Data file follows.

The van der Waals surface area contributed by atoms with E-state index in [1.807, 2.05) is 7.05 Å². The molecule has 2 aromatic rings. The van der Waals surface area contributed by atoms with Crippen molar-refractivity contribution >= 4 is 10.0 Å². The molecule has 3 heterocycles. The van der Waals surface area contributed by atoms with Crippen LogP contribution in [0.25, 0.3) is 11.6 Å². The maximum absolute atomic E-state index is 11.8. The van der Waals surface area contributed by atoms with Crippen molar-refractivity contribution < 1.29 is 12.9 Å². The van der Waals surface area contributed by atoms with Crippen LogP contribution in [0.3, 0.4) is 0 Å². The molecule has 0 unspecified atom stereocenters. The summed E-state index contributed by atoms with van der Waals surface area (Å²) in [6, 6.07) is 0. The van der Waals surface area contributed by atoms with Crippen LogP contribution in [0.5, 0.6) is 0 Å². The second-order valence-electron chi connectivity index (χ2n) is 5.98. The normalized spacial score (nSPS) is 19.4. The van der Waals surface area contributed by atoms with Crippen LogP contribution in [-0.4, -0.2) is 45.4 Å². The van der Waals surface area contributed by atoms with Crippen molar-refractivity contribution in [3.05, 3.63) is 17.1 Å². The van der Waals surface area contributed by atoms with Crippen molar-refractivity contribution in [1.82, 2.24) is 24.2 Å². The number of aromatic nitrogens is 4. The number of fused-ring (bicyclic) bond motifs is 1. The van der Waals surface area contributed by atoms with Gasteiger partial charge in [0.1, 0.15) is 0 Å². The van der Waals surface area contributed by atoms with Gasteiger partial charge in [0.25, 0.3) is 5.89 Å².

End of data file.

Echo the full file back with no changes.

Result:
The van der Waals surface area contributed by atoms with E-state index in [1.807, 2.05) is 7.05 Å². The molecule has 2 aromatic rings. The van der Waals surface area contributed by atoms with Crippen molar-refractivity contribution >= 4 is 10.0 Å². The molecule has 3 heterocycles. The van der Waals surface area contributed by atoms with Crippen LogP contribution in [0.25, 0.3) is 11.6 Å². The maximum absolute atomic E-state index is 11.8. The van der Waals surface area contributed by atoms with Crippen molar-refractivity contribution < 1.29 is 12.9 Å². The van der Waals surface area contributed by atoms with Crippen LogP contribution in [0.3, 0.4) is 0 Å². The molecule has 0 unspecified atom stereocenters. The summed E-state index contributed by atoms with van der Waals surface area (Å²) in [6, 6.07) is 0. The van der Waals surface area contributed by atoms with Crippen LogP contribution in [0.5, 0.6) is 0 Å². The second-order valence-electron chi connectivity index (χ2n) is 5.98. The normalized spacial score (nSPS) is 19.4. The van der Waals surface area contributed by atoms with Crippen LogP contribution in [-0.4, -0.2) is 45.4 Å². The van der Waals surface area contributed by atoms with Crippen molar-refractivity contribution in [3.05, 3.63) is 17.1 Å². The van der Waals surface area contributed by atoms with Crippen molar-refractivity contribution in [1.82, 2.24) is 24.2 Å². The number of aromatic nitrogens is 4. The number of fused-ring (bicyclic) bond motifs is 1. The van der Waals surface area contributed by atoms with Gasteiger partial charge in [0.1, 0.15) is 0 Å². The van der Waals surface area contributed by atoms with Gasteiger partial charge in [0.25, 0.3) is 5.89 Å².